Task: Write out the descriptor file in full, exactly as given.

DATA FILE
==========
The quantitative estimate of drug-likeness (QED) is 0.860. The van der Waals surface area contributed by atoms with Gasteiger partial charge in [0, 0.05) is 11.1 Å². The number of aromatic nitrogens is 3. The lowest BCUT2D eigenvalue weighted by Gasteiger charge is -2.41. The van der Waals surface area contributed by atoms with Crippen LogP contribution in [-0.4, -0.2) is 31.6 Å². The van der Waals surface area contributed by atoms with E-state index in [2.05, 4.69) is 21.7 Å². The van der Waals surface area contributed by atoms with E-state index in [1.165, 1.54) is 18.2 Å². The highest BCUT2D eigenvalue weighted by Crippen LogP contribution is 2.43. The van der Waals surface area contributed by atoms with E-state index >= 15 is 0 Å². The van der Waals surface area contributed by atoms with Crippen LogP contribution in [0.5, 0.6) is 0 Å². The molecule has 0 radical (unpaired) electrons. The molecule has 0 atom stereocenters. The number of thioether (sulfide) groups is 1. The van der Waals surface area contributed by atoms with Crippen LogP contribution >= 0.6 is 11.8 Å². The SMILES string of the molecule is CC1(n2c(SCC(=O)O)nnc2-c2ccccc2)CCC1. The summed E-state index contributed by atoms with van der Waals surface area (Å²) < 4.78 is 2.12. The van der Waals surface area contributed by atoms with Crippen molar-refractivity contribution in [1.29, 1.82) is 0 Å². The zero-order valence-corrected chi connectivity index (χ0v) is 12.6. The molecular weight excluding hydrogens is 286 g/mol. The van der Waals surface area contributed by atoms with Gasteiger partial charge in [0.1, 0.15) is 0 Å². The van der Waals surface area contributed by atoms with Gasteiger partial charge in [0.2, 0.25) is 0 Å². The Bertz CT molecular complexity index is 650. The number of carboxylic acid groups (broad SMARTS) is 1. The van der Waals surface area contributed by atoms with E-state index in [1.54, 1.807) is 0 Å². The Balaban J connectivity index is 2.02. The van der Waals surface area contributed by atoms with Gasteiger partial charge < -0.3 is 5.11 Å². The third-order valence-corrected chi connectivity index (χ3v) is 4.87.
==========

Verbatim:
The quantitative estimate of drug-likeness (QED) is 0.860. The van der Waals surface area contributed by atoms with Gasteiger partial charge in [0, 0.05) is 11.1 Å². The number of aromatic nitrogens is 3. The lowest BCUT2D eigenvalue weighted by Gasteiger charge is -2.41. The van der Waals surface area contributed by atoms with Crippen LogP contribution in [-0.4, -0.2) is 31.6 Å². The van der Waals surface area contributed by atoms with E-state index in [2.05, 4.69) is 21.7 Å². The van der Waals surface area contributed by atoms with E-state index in [1.165, 1.54) is 18.2 Å². The highest BCUT2D eigenvalue weighted by Crippen LogP contribution is 2.43. The van der Waals surface area contributed by atoms with E-state index >= 15 is 0 Å². The van der Waals surface area contributed by atoms with Crippen LogP contribution in [0.5, 0.6) is 0 Å². The molecule has 0 radical (unpaired) electrons. The molecule has 0 atom stereocenters. The number of thioether (sulfide) groups is 1. The van der Waals surface area contributed by atoms with Crippen LogP contribution >= 0.6 is 11.8 Å². The SMILES string of the molecule is CC1(n2c(SCC(=O)O)nnc2-c2ccccc2)CCC1. The summed E-state index contributed by atoms with van der Waals surface area (Å²) < 4.78 is 2.12. The van der Waals surface area contributed by atoms with Crippen molar-refractivity contribution in [1.29, 1.82) is 0 Å². The zero-order valence-corrected chi connectivity index (χ0v) is 12.6. The molecular weight excluding hydrogens is 286 g/mol. The van der Waals surface area contributed by atoms with Gasteiger partial charge in [0.1, 0.15) is 0 Å². The van der Waals surface area contributed by atoms with Gasteiger partial charge in [0.2, 0.25) is 0 Å². The Bertz CT molecular complexity index is 650. The number of carboxylic acid groups (broad SMARTS) is 1. The van der Waals surface area contributed by atoms with E-state index in [1.54, 1.807) is 0 Å². The Balaban J connectivity index is 2.02. The van der Waals surface area contributed by atoms with Gasteiger partial charge < -0.3 is 5.11 Å². The third-order valence-corrected chi connectivity index (χ3v) is 4.87.